Cheesy Grits

I had forgotten how dark, how quiet, and how peaceful it is to be out in the woods.  The pleasure of being temporarily disconnected from things that beep, light up, or plug-in, is an added bonus.  For many years we took a yearly trip to the national parks with my parents and sister.  After  joining us on a trip to Sequoia, we quickly realized the benefits of having that kind of family time together, there were few distractions, lots of unstructured activity, and no fixed schedules.  My parents and sister were troopers and year after year they drove up treacherous mountain roads, participated in nature walks, attended the evening ranger talks, and stayed in places that were not particularly luxurious.  During those trips my parents often shared their own memories of going to the woods in Poland before the war.  My mother talked about the delicious mushrooms that she picked and dried, to be used in soups all year long.  My father spoke about the gypsies that came through each year, setting up camp in the woods, entertaining the locals with their small circus act.  Those trips were definitely planned by Norm, who always insisted that we start at the visitor center and who always left the parks with a patch that he planned to sew on a wool blanket one day.

This past weekend we went camping for the first time in many years.  I loved every minute of it and on Sunday morning when I knew that we would have to pack up and leave, I stayed in our small two-person tent as long as I could.  It had rained the night before and I was enjoying that cozy feeling of being warm and comfortable in a very small space.  Eventually I got up and walked out into the crisp morning air, and there stood Norm, still a Boy Scout at heart, slowly stirring a pot of grits, frying up eggs, making fresh coffee, and buttering up the toast.  When we came home, I was still thinking about all those past trips that we had taken with our children and parents and realized that something was missing.  This time Norm forgot to buy a patch.  I guess we’ll have to go back soon.

Cheesy Grits

1 cup Falls Mill White Corn Grits.

1 Tb sweet butter

dash of salt

8 oz. sharp grated sharp cheddar cheese

Place grits in bowl and cover with water, and stir so light bran will rise to the top.  Carefully pour off water and light bran. In the meantime bring 2 cups of water to a boil with 1 Tb butter and 1/2 tsp salt. Add grits and reduce heat to low, cover pot and cook for about 25 minutes, stirring occasionally.  Grits should be thick and creamy.  Add cheese, ground pepper, and a little milk if needed.  Serves 4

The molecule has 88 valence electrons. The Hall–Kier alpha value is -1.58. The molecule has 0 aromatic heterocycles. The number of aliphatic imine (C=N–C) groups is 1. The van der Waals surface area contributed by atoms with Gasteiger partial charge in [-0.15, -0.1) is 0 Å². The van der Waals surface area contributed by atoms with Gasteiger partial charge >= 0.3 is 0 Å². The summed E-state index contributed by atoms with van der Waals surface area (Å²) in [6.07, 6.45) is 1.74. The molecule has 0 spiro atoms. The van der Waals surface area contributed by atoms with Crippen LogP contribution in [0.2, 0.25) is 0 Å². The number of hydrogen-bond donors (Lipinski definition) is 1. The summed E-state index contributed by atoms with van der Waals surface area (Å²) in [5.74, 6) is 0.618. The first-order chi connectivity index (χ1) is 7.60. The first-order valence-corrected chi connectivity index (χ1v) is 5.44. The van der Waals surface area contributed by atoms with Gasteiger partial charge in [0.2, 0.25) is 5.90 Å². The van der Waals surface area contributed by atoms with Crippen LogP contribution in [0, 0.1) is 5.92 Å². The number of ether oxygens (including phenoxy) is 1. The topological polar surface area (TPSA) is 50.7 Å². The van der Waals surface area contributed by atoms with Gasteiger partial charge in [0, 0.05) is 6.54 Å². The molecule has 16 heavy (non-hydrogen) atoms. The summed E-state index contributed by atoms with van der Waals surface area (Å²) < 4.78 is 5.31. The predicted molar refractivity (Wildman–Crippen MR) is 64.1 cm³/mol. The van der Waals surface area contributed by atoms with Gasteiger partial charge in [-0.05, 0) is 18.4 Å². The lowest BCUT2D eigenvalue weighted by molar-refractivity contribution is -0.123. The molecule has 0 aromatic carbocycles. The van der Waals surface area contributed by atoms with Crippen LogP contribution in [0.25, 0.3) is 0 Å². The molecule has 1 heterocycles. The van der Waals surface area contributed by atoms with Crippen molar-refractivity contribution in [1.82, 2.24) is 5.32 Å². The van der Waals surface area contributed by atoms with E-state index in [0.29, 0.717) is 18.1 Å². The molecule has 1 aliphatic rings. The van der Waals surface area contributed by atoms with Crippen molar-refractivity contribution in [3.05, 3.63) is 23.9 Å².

Enjoy,

Irene

Crepes

Last night I went to meet a jeweler who is doing some work for our family.  Although I had spoken on the phone with Sol several times, I had not had the pleasure of meeting him.  From his accent, I could tell that Sol had grown up in a country where he had spoken French so I was already curious.  As I pulled up in front of his home, Sol was waiting for me outside, tending to some flowers in the garden.  He greeted me as if I were an old friend and put me completely at ease.  Once inside, he introduced me to his wife but before we discussed the reason for my visit we spent some time getting to know each other.  Sol told me that he and his wife were from Egypt and showed me a newspaper article which featured a photograph of the synagogue his family belonged to outside of Cairo.  We talked about his family, his home, his synagogue and his community.  Although Sol’s wife did not say much, she exuded warmth, had great presence and was a gracious hostess.

When I left, I felt fortunate to have met this lovely couple, not only because he was able to do what I came to ask of him, but because I was able to observe the loving and adoring glances that he gave his wife.  She was the mother of his children and he spoke to her in the same gentle manner that he used when speaking with me.  I left with a smile on my face for two reasons. Knowing that our son and soon to be daughter-in-law would have the bands that they wanted,  but being a true romantic,  I was also smiling at the thought of Sol who clearly celebrates Mother’s Day every day, even on an ordinary Tuesday afternoon.

Wishing you all a very Happy Mother’s Day.

Crepes are a perfect food for Mother’s Day Breakfast.  The trick is to make sure your pan is hot before you add the batter.

Crepes

2/3 cup flour

2 eggs

1/2 tsp sugar

3/4 cup low-fat milk

1 Tbs oil

Combine all ingredients in a  large bowl. Whisk until batter is smooth.  If batter is too thick, thin with small amounts of additional milk.  I pour a little bit of oil on a small plate and dip a paper towel in the oil.  I grease a small skillet with the paper towel, and heat pan over high heat.  Take a large spoon and add batter, tilting pan so batter covers bottom of pan.  Cook for about one minute and then turn over and cook on the other side.  I like them with lemon juice and powdered sugar but the possibilities are endless.

Serves 4.

Enjoy,

Irene


Potato Sides

My sister, brother-in-law, and older son came to town this week for my father’s unveiling.  Yes, it was sad and emotional, but it was also a celebration of a life lived to the fullest.  Well they have all gone home and, tonight, when I sat down to write this post, all I could think of was potatoes.  They are the ultimate comfort food for those of us who come from Eastern European Jewish stock. How can anyone resist a steamy, buttery bowl of mashed potatoes at the end of a challenging day?  Potatoes have always been a staple in our house.  Occasionally we had noodles, Kasha or rice, but potatoes reigned.  My mother served them mashed, roasted, fried, and boiled and used them to create dishes like potatonik, chremslech, kartoffel knaidlech and latkes.  One of my favorite preparations was a dish she learned while living in Paris, called Pomme de Terre Sauté.  Potato knishes are another favorite, and although we did not make them at home, we enjoyed eating them in the delis and on the streets of New York.  In Israel I discovered Burekas, a crisp flaky dough filled with tender mashed potatoes, similar to the knish but a little lighter with a more tender crust.

This is a verse from an old Yiddish folksong about potatoes, a reminder that this delicious tuber was eaten daily!

Zuntik bulbes, montik bulbes,
Dinstik uhn mitvoch bulbes,
Donershtik uhn fraytik bulbes.
Ober shabbes in a noveneh a bulbeh kuggele
Zuntik vayter bulbes